Any film featuring a cameo from BBC children’s programme stars The Wombles, plus Roxy Music star Bryan Ferry as a serial killer deserves full marks for originality; Neil Jordan’s serio-comic tale about the journey of transgender waif Patrick ‘Kitten’ Braden is an idiosyncratic one-off. Played by a well-cast Cillian Murphy, Braden is searching for his mother, with Liam Neeson’s priest amongst those he meets on his travels. Murphy has looked good and done little in a series of big budget films (Inception, Transcendence),but Breakfast on Pluto gives some idea of what he’s capable of. Jordan has fun with the musical and fashion styles of the 1970’s, but at the heart of the film is a plea for understanding of transgender issues that’s well-delivered without recourse to piety or pathos.
The late Bob Hoskins finds an ideal foil in Judi Dench for this slight but amusing BBC drama, which takes the war-time action of the Windmill strip-club in London’s Soho as its subject. Stephen Fears has made entrepreneurial duos something of a speciality in films like My Beautiful Launderette, and Mrs Henderson lovingly recreates the milieu in which Vivian Van Damm and Laura Henderson kept their club open despite the bombs falling outside. Popular singer Will Young croons a couple of vintage songs including The Girl In The Little Green Hat, and Christopher Guest has a neat turn as Lord Cromer. Frears handles the nudity with taste; the aim is nostalgia rather than exploitation, and Mrs Henderson is about as genteel a film about stripping as might be imaginable.
Serial killer films are not a new invention; the story of John Christie is one of Britain’s most notorious examples. Adapting Ludovic Kennedy’s book on the subject, Hollywood veteran Richard Fleischer adapts a deliberately drab, procedural style that finds an ideal centre in Richard Attenborough’s performance as Christie. Killing again and again for sexual kicks, it’s a turn highly untypical of Attenborough’s usual work, but he rises to the challenge, making Christie a fascinating but repellent character. John Hurt and Judy Geeson do good work as the husband and wife who unwittingly stay at Christie’s property, and a hanging scene, supervised by real-life executioner Albert Pierrepoint, adds to the gloomy sense of authenticity.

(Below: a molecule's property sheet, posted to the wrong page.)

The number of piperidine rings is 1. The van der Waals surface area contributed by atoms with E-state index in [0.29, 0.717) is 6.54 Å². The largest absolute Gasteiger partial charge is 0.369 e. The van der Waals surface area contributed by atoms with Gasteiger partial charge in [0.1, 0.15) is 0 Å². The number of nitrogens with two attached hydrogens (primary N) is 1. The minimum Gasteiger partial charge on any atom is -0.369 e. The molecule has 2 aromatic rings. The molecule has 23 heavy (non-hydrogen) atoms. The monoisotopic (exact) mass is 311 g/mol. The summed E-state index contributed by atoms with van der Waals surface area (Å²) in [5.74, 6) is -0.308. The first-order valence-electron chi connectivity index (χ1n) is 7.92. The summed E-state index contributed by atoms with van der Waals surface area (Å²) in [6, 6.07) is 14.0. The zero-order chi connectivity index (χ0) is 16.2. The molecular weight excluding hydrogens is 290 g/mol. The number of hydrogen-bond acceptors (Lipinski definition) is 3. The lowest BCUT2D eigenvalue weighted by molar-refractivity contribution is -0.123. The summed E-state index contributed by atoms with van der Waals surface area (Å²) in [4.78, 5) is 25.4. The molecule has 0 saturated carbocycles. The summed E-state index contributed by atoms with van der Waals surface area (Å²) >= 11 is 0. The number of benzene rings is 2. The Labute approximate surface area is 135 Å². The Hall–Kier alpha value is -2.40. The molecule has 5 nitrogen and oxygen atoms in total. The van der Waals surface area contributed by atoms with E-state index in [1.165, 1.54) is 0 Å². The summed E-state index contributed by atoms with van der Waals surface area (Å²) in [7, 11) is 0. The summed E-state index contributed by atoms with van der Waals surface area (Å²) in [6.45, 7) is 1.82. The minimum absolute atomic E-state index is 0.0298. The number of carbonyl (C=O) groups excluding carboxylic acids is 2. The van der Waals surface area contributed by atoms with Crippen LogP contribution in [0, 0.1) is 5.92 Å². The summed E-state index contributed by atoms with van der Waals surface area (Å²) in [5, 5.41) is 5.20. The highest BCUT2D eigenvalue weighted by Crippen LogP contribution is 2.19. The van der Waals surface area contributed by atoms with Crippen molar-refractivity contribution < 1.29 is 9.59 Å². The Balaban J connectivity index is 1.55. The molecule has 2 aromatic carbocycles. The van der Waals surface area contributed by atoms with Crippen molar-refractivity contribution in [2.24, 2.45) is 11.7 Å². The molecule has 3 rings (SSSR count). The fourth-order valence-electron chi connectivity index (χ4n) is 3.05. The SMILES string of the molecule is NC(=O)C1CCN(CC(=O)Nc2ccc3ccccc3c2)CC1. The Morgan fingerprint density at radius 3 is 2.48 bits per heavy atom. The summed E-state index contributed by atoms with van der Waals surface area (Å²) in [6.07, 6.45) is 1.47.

A refreshing alternative to the usual summer popcorn movies, Super 8 harks back to the 80’s style of Gremlins or The Goonies, as a group of children with a penchant for making home-movies discover an alien presence which has escaped from a government train which derails near their town. Writer/director JJ Abrams does a nice job in conjuring up the feel of 1979, and the scenes in which the kids create their own movie are lovingly done, with the final result playing engagingly over the final credits. Kyle Chandler also does nice work as an investigating cop, and while the final confrontation with the alien goes on too long, Abrams manages to pull out a few emotive plot-points that stop it from becoming a CGI-fest. Super 8 is a charming and light-hearted blockbuster for a age when bombast has become the norm.